He kept sending me these miserable lyrics and I just kept trying to make a disco record,” says Aidan Moffat, framing his latest work with customary precision.
The Arab Strap frontman is meeting me in a Zoom call with his newest collaborator, The Twilight Sad frontman and songwriter James Graham, metaphorically poking his ribs about the push and pull of their new side hustle Gentle Sinners.
Their name is lifted from a line in Romeo and Juliet, the mash-up of Graham’s nightmarish covid-era lyrical candour and Moffat’s hooky electro-punk pop sounding as star-crossed as Scottish supergroups can get.

The result is the LP These Actions Cannot Be Undone, a side-project which fans of The Twilight Sad might recognise more readily than Arab Strap. Both men’s vocals are among the most distinctive in Scottish music, however the songs here are deeply personal to Graham, with Moffat leading on just one track.
“I’d been writing a lot of Twilight Sad stuff and I knew exactly where I was going with that so there wasn’t really any other route for some of the other things I wanted to write about – dealing with the past two years and mental health. I really wanted to focus on that,” says Graham, who spoke to Moffat about collaborating during a lockdown walk the pair were taking through Glasgow’s Queen’s Park.
“I wanted to do something outwith the band, partly to test myself, to see what else was in there,” says Graham.  

“Aidan’s the reason I ever started writing lyrics and got into what I do. When I told him I wanted to do something new and asked him if he knew anyone who would want to work with a clown like me, he said: ‘Aye, me!’. I really didn’t expect that.
“So he sent me some music and that got the ball rolling. But I was afraid when I sent him anything. He’s one of my favourite songwriters and even though we are friends I found that difficult.”
Moffat says: “James was really open to the ideas, and not precious about what he does,” before teasing his mate for sending him “literally hundreds of ideas I had to sift through”.  
“But he’s happy to listen to other people, unlike me.”
The naked distress witnessed in Graham’s lyrics will doubtless chime with many whose experience of living through the pandemic saw them visited by an unexpected period of harsh self-appraisal. 
Graham says: “My mental health was at its worst. I hadn’t experienced it as bad as that before – to the point where I had to go and ask for help. In some ways the music Aidan was sending me helped bring that out.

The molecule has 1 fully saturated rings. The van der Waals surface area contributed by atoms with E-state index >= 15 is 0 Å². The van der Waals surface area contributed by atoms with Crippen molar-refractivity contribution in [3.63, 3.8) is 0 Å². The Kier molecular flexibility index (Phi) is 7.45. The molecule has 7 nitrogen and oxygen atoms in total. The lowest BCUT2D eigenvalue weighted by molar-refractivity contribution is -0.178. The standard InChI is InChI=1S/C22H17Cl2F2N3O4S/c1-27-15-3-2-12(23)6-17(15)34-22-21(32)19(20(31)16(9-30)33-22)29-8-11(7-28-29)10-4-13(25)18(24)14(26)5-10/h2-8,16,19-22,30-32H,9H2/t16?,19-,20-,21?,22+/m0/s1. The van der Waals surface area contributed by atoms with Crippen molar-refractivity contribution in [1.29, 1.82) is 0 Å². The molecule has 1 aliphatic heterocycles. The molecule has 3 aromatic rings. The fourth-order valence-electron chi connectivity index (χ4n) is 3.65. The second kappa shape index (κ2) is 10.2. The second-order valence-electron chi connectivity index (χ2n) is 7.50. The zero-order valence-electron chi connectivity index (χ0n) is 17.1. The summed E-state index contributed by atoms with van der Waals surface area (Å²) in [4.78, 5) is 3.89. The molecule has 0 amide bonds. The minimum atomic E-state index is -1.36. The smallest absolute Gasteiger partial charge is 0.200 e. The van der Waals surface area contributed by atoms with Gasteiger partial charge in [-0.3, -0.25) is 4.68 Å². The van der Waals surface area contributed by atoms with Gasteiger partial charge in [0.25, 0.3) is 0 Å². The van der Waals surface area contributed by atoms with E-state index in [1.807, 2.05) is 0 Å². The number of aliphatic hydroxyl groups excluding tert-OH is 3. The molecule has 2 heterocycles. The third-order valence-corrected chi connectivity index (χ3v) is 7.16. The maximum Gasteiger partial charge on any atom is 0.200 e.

“After writing some of this I felt I knew it couldn’t just be me who was feeling this stuff, it couldn’t be. I like to document stages in my life through writing music. This was a tough period for everybody, and I don’t know if we are ever going to be totally through the other end of it, but I feel I’ve documented it and I can look back on that. 
“It’s time to look forward from that. One of the main lyrics that came out was, ‘take everything you care about / you’ve got to learn to live without’. It’s about everything we thought fulfilled our lives being taken away from us, and having to face what actually mattered.”

For Graham, it was his now four-year-old son Arthur (he’s since had a second boy, now six months old). 
“It was right in front of my face the whole time, at home, in lockdown, wondering how I was going to make it all okay for him.” 
He even has a cameo on the record, after Graham sent Moffat a joke recording of his son singing. “He messaged me back to say: ‘If you think that’s not going on the record, you’ve got another thing coming.’ ”
Moffat adds: “There’s a level of trust there for James to sing that honestly. But I didn’t pay that much attention to the words. I judged what we used not really by what he was singing but more how he was singing it. I approached this much more musically. I didn’t have to worry about what the words were conveying.
“It’s like that old Ultravox song, Dancing With Tears In My Eyes, and a lot of what Motown did really well. You can dance to it but by God you can weep to it as well.”

Gentle Sinners’ LP These Actions Cannot Be Undone is released on red vinyl on September 16.